"What has been called "principle of equivalence" in most recent discussions is a mathematical property, the vanishing of the Levi-Civita (or Christoffel) connection at a point or along a curve. Reduced to that aspect, however, the Principle would not be a distinctive character of gravitation. The aptitude to vanish at a point or along a curve by a convenient choice of "gauge" is a general attribute of connections, shared by gauge potentials. The meaning and specificity of the Principle is, consequently, involved with the question of why and how gravitation differs from the other fundamental interactions.
...

"An ideal observer in a gravitational field is locally equivalent to an ideal observer in the absence of gravitation, while an ideal observer in a gauge field will always feel its presence. At least two ideal observers are needed to detect gravitation, but only one is enough to detect an electromagnetic field. In this sense gauge fields are local, and gravitation is not.

"Concerning the Quantum Mechanics of a system immersed in a gravitational background, an ideal observer -- a point in 3-space -- is
indeterminate. Quantum Mechanics in 3-space will always probe a 3-dimensional domain, intersecting a bunch of curves in spacetime and, consequently, will always be aware of a gravitational field, however small its effect may be."

============
 

Subject: Inaccessible parameters in the Strong EP?
Date: Fri, 29 Jul 2005 15:48:30 +0300
From: Dimi Chakalov <dimi@chakalov.net>
To: Eyal Gruss <eyalgruss@gmail.com>
CC: John Cramer <cramer@phys.washington.edu>

Hi Eyal,

I wonder if you can reconcile QM and GR by applying your 'inaccessible parameters' [Ref. 1] to the Strong Equivalence Principle,

http://www.God-does-not-play-dice.net/Landsman.html#5

I like your inaccessible/hidden quantum ontology [Ref. 2]. It is conceptually very close to the 'atemporal handshake' of John Cramer, isn't it? See ref. [20] in

http://www.God-does-not-play-dice.net/paper.doc

Please convey my best regards to Prof. Aharonov.

I'm glad to see that the good old U.S. Navy is supporting your project, ONR grant N00014-00-0383 [Ref. 1], and wish you best of luck.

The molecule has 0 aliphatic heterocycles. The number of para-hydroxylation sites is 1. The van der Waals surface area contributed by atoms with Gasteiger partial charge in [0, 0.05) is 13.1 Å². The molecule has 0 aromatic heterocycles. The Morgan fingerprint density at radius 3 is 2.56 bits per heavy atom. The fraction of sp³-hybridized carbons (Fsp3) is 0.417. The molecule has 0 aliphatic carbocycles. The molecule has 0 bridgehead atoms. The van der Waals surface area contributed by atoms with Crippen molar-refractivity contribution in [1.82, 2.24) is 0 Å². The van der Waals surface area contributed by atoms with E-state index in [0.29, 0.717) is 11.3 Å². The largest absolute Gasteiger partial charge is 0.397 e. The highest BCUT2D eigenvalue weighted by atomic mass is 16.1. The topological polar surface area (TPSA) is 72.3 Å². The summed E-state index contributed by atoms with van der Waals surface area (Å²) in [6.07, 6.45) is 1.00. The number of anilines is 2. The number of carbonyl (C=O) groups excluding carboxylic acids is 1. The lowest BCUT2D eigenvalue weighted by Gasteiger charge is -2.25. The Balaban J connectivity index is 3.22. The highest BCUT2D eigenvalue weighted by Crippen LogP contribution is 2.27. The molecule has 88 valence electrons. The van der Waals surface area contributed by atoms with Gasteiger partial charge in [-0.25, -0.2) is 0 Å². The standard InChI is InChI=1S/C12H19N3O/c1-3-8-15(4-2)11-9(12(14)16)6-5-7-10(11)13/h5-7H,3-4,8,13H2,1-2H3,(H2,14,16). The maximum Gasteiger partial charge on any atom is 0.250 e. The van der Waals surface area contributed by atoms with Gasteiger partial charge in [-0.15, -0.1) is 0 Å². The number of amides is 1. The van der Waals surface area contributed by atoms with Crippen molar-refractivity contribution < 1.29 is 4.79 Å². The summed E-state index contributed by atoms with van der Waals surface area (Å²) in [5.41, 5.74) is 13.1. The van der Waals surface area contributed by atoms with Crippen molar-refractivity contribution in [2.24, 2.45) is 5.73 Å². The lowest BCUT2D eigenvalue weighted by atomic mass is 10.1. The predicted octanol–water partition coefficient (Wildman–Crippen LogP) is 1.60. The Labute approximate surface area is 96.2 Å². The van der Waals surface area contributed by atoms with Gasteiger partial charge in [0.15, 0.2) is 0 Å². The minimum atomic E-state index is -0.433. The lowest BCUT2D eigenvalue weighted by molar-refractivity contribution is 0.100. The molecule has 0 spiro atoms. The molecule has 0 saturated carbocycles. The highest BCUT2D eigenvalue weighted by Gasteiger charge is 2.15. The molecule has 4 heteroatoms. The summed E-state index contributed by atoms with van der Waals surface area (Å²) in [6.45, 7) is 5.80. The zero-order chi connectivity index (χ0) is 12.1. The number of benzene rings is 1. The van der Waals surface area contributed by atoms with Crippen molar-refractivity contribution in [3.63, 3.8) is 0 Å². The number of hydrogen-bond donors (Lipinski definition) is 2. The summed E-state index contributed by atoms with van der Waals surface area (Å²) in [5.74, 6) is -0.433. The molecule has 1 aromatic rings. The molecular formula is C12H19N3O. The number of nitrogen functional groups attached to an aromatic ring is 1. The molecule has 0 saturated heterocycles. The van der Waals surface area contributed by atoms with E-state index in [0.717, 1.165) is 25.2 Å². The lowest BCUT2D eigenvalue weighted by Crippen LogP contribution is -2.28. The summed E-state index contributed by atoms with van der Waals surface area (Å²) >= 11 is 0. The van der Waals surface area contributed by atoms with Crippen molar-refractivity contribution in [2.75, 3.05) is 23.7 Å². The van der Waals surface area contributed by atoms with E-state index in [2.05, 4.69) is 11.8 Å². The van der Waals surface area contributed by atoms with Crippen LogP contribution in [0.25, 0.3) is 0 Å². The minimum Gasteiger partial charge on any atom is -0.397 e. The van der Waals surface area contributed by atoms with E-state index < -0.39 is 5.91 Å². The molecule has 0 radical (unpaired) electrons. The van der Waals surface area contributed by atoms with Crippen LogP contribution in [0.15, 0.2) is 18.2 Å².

Dimi
--
http://www.God-does-not-play-dice.net
http://www.God-does-not-play-dice.net/download.html
 

References

[Ref. 1] Yakir Aharonov and Eyal Y. Gruss, Two-time interpretation of quantum mechanics, quant-ph/0507269 v1.

"It must be emphasized that the states in the final boundary condition, which we have taken to be specific in the examples, are generally unknown prior to the completion of the measurement. Classically, a priori knowledge of the future is of course an acausal state of affairs.
...

"Therefore, like in hidden variables theories, the parameters determining the measurement outcome are inaccessible. Still, like in
those theories, the evolution may be considered deterministic (though
unpredictable)."
 

[Ref. 2] Yakir Aharonov and Lev Vaidman, The Two-State Vector Formalism of Quantum Mechanics, quant-ph/0105101 v1.

Yakir Aharonov: "Even at present, before the "future" measurements, the backward evolving quantum state (or its complex conjugate evolving forward in time) exists! It exists in the same way as the quantum state evolving from the past exists. This state corresponds to particular outcomes of all measurements in the future."
 

============

Subject: hep-th/0508006 v1: It takes two to tango
Date: Wed, 03 Aug 2005 14:12:35 +0300
From: Dimi Chakalov <dimi@chakalov.net>
To: Steven Weinstein <sw@uwaterloo.ca>
CC: Rob Caldwel <robert.r.caldwell@dartmouth.edu>,
     Jim Peebles <pjep@pupgg.princeton.edu>,
     Ken Olum <kdo@cosmos.phy.tufts.edu>,
     Robert M Wald <rmwa@midway.uchicago.edu>

RE: WAP_1: “What we can expect to observe must be restricted by the conditions necessary for our presence.”
 

Dear Steven,

I agree that WAP_1 is logically consistent and can yield testable predictions (Fred Hoyle), "since “we” can only observe the properties of worlds that allow our presence", as you put it (hep-th/0508006 v1, p. 4). On the other hand, WAP_2 is sheer parapsychology IMHO.

I'm curious whether you'd agree that your WAP_1 just implies -- not
depends on -- the assumption that the universe can anticipate, some 13.7 billion years ago, the propensities (Karl Popper) for people like you, and choose the necessary boundary conditions, etc., to give you the propensity for (i) formulating WAP_1 and (ii) denouncing WAP_2 as parapsychology some 13.7 billion years after .... (whatever).

In other words, 'it takes two to tango', the universe and your brain.

As to WAP_2, it cannot be constrained to a finite ensemble of universes, hence we have to play with an infinite "set" of possible universes, which is a dangerous game, of course. But if we follow the math only, an infinite multiverse requires, among many other things, an infinite number of meetings with Aliens, all of which with unit probability. That's parapsychology IMHO, and I hope Ken Olum (gr-qc/0303070 v2) and Bob Wald (gr-qc/0507094 v1) can elaborate.

Now, if you agree with the subject line, why not model the universe as a human brain? We might be able to explain how did bananas (dynamic dark energy) get into physics (Rob Caldwell), since the universe would "think" with its "dark" stuff,

http://www.God-does-not-play-dice.net/Wald.html

See also the story in the context of GW astronomy,

http://www.God-does-not-play-dice.net/submission.doc

May I ask you and your colleagues for comments and suggestions. Will keep them private.

Best regards,

Dimi
--
http://www.God-does-not-play-dice.net
http://www.God-does-not-play-dice.net/download.html
 

============

Subject: Re: GW
Date: Thu, 28 Jul 2005 02:40:30 +0300
From: Dimi Chakalov <dimi@chakalov.net>
To: Petr Hajicek <hajicek@itp.unibe.ch>

Dear Petr,

Thank you for your email from Wed, 27 Jul 2005 08:03:46 +0200 (CEST).

> First, I do not understand the logic that leads from the quotations